- Environmental Protection Agency (EPA) Administrator Scott Pruitt announced a four-step plan to address per- and polyfluoralkyl substances (PFAS) during the National Leadership Summit on Tuesday in Washington, D.C.
- The plan, which will commence following the Summit, will: 1) evaluate the need for a maximum contaminant level (MCL) for perfluorooctanoic acid (PFOA) and perfluorooctanesulfonic acid (PFOS) in drinking water; 2) take steps to propose classifying PFOA and PFOS as "hazardous substances"; 3) develop groundwater cleanup recommendations at contamination sites; and 4) develop toxicity values for GenX and perfluorobutanesulfonic acid (PFBS).
- PFAS, commonly found in industry and consumer products such as non-stick cookware and firefighting foams, is considered a public health concern as possibly carcinogenic, with reported increases in prostate and kidney cancer to people who live near PFOA facilities.
The EPA's move toward classifying PFAS as "hazardous" may lead to a larger scale industry cleanup — as well as impact potential landfill expansion — made necessary by the nature of the compound. PFAS has led to contamination in various landfills and multiple military sites that often use the firefighting foams for military exercises.
According to Superfund law, the Superfund liability is triggered when substances found at sites are deemed hazardous, there is a release of the substance, response costs have been incurred and the defendant is the liable party. Such liability carries a strict standard (making negligence or adherence to industry standard moot), retroactive despite the 1980 enactment of the law, and joint and several — meaning, any party even partly responsible is held responsible in full.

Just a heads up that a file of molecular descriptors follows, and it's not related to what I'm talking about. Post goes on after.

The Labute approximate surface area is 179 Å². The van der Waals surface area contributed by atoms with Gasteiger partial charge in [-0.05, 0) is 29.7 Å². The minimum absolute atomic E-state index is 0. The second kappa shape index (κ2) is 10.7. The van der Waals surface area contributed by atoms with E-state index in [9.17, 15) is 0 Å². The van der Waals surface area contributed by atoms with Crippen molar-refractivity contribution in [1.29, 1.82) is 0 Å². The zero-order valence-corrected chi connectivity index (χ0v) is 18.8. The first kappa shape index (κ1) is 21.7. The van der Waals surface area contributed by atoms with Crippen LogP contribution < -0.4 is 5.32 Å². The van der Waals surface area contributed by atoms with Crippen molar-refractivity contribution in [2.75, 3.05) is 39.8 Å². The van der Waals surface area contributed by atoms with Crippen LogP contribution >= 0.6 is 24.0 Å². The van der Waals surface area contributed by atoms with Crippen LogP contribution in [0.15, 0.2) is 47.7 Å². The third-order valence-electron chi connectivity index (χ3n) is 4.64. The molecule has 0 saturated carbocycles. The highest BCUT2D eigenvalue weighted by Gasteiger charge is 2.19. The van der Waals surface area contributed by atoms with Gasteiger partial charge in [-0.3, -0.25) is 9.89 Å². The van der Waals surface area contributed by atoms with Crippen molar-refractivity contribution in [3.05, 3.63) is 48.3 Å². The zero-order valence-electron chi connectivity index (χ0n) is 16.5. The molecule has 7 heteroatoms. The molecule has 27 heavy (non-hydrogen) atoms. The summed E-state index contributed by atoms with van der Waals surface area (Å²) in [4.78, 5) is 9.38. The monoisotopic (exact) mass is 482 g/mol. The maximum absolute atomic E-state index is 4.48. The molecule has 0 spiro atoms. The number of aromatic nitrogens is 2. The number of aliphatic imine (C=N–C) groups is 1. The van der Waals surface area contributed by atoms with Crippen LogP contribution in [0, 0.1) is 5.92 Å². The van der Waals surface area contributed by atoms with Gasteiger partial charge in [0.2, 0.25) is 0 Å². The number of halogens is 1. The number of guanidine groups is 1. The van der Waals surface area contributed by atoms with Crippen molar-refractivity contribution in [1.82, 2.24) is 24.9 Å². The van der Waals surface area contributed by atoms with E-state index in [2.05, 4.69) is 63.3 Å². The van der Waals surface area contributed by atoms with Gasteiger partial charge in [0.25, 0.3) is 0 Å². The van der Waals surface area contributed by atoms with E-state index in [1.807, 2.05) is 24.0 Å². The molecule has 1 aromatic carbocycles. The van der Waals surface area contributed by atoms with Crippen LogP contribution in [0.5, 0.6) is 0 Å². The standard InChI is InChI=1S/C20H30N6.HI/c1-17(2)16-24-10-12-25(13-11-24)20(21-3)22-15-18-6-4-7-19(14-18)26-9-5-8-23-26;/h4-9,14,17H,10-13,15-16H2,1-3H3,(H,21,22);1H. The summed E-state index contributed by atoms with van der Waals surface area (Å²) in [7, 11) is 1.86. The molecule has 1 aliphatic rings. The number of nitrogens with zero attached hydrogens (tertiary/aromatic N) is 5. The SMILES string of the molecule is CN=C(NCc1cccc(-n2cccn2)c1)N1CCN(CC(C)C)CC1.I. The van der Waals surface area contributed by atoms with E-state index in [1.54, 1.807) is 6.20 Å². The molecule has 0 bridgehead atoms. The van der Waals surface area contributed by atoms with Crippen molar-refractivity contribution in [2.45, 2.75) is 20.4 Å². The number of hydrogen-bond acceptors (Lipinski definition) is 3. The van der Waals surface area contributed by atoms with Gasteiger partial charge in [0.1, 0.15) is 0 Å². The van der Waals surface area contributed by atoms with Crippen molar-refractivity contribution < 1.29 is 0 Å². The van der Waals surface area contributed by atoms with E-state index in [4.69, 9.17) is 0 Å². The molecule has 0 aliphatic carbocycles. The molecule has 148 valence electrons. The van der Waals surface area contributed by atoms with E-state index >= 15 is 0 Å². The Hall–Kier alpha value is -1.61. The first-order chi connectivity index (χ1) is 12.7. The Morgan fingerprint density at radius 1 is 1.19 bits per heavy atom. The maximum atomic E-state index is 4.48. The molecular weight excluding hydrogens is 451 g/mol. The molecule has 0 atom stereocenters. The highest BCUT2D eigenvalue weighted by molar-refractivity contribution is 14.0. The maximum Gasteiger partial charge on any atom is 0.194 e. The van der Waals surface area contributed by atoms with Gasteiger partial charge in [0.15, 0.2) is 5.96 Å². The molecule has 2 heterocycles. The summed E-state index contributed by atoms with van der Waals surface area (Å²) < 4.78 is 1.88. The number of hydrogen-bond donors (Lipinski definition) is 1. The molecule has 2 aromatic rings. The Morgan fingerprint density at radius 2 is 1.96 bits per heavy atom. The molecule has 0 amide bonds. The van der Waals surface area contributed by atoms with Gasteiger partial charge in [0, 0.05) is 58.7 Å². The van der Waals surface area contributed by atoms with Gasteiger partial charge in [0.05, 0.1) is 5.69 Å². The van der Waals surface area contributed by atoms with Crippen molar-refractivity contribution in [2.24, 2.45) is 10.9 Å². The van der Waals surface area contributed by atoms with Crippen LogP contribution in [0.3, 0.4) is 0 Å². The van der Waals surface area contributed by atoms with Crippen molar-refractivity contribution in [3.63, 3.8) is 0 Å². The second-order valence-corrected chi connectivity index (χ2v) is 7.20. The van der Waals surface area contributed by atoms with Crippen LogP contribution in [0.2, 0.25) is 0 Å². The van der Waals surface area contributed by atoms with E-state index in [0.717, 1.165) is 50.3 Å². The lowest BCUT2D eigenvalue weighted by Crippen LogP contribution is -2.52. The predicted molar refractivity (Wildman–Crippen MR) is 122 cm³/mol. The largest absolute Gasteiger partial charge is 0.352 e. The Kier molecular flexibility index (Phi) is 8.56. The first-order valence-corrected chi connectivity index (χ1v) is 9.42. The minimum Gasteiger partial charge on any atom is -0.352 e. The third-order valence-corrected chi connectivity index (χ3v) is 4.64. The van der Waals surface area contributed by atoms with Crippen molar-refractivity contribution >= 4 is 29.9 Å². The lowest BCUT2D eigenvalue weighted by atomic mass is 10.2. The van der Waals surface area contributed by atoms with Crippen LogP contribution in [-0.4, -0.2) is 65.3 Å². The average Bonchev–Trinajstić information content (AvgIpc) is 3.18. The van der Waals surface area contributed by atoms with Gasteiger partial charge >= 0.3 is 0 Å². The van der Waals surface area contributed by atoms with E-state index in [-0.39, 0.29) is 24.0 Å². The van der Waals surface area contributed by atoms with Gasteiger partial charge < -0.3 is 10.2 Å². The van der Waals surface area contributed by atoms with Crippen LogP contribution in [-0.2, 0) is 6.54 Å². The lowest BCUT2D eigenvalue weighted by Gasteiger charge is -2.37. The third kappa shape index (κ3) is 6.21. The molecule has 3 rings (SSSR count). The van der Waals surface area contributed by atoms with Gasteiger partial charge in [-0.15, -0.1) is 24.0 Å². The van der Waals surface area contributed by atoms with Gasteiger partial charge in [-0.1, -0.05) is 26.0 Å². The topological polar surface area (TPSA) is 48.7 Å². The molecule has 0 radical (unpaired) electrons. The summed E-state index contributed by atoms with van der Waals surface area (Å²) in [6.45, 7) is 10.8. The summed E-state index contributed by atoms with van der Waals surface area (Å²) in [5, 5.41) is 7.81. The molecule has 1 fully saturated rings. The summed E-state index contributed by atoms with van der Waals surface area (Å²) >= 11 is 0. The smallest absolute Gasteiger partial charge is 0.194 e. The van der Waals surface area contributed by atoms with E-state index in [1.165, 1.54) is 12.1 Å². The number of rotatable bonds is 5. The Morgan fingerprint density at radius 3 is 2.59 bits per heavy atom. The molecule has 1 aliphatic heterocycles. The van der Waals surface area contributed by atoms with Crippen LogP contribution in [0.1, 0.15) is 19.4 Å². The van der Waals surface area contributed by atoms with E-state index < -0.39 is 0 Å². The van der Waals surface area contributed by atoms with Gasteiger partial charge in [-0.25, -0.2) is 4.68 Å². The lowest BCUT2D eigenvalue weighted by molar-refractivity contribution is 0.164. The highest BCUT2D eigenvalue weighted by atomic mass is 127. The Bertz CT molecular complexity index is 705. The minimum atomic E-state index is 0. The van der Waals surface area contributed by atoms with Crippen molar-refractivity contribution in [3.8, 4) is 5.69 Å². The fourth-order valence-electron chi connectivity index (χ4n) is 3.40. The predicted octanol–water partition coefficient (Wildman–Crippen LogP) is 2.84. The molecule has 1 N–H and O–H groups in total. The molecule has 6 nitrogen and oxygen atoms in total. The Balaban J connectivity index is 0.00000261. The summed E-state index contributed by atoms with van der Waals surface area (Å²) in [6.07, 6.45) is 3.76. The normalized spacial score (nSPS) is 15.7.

In the state of New York, the Town of Colonie landfill — operated by Waste Connections — recently received all necessary permits by the Department of Environmental Conservation (DEC) to expand, even as the original expansion was scaled back from 105 acres to 93 acres and two 500,000-gallon leachate storage tanks would be constructed to move away from the current open storage system. The changes came in part due to concerns about PFOA contamination in the river, as past town-commissioned studies revealed low levels of contamination, though still below the 70 parts per trillion EPA threshold.
In New Hampshire, the state's branch of the Conservation Law Fund (CLF) decided the state has the authority to order the Coakley Landfill Group (CLG) in North Hampton to clean up the PFAS chemicals found in its landfill. Even as the link between PFAS contamination and illness is argued by interested parties to be tenuous at best and specious at worst, the New Hampshire Superfund site, earmarked by Pruitt as a priority — though not actually targeted for action — may have helped precipitate the action plan put forth by the EPA.